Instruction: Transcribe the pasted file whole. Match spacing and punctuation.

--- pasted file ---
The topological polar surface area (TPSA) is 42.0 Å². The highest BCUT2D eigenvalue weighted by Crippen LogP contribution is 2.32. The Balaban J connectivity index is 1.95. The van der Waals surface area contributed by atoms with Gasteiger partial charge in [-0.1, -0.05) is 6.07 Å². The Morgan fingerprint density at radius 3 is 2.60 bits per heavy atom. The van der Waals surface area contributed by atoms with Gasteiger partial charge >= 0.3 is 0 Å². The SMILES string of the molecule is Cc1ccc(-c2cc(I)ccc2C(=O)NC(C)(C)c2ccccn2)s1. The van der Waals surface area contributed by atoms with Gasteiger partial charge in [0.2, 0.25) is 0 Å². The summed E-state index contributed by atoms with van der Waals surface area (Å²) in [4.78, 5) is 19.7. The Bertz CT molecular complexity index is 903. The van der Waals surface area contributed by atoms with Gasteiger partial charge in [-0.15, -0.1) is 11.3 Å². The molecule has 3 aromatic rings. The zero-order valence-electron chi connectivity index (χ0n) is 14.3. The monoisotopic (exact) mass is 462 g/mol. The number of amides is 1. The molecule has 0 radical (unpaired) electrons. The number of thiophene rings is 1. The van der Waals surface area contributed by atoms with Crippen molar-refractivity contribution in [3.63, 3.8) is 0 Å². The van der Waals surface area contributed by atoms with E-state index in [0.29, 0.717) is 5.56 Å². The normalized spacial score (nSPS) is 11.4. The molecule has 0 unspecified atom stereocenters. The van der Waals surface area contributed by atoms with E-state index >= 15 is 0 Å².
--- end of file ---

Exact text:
The topological polar surface area (TPSA) is 42.0 Å². The highest BCUT2D eigenvalue weighted by Crippen LogP contribution is 2.32. The Balaban J connectivity index is 1.95. The van der Waals surface area contributed by atoms with Gasteiger partial charge in [-0.1, -0.05) is 6.07 Å². The Morgan fingerprint density at radius 3 is 2.60 bits per heavy atom. The van der Waals surface area contributed by atoms with Gasteiger partial charge >= 0.3 is 0 Å². The SMILES string of the molecule is Cc1ccc(-c2cc(I)ccc2C(=O)NC(C)(C)c2ccccn2)s1. The van der Waals surface area contributed by atoms with Gasteiger partial charge in [0.2, 0.25) is 0 Å². The summed E-state index contributed by atoms with van der Waals surface area (Å²) in [4.78, 5) is 19.7. The Bertz CT molecular complexity index is 903. The van der Waals surface area contributed by atoms with Gasteiger partial charge in [-0.15, -0.1) is 11.3 Å². The molecule has 3 aromatic rings. The zero-order valence-electron chi connectivity index (χ0n) is 14.3. The monoisotopic (exact) mass is 462 g/mol. The number of amides is 1. The molecule has 0 radical (unpaired) electrons. The number of thiophene rings is 1. The van der Waals surface area contributed by atoms with Crippen molar-refractivity contribution in [3.63, 3.8) is 0 Å². The van der Waals surface area contributed by atoms with E-state index in [0.29, 0.717) is 5.56 Å². The normalized spacial score (nSPS) is 11.4. The molecule has 0 unspecified atom stereocenters. The van der Waals surface area contributed by atoms with E-state index >= 15 is 0 Å².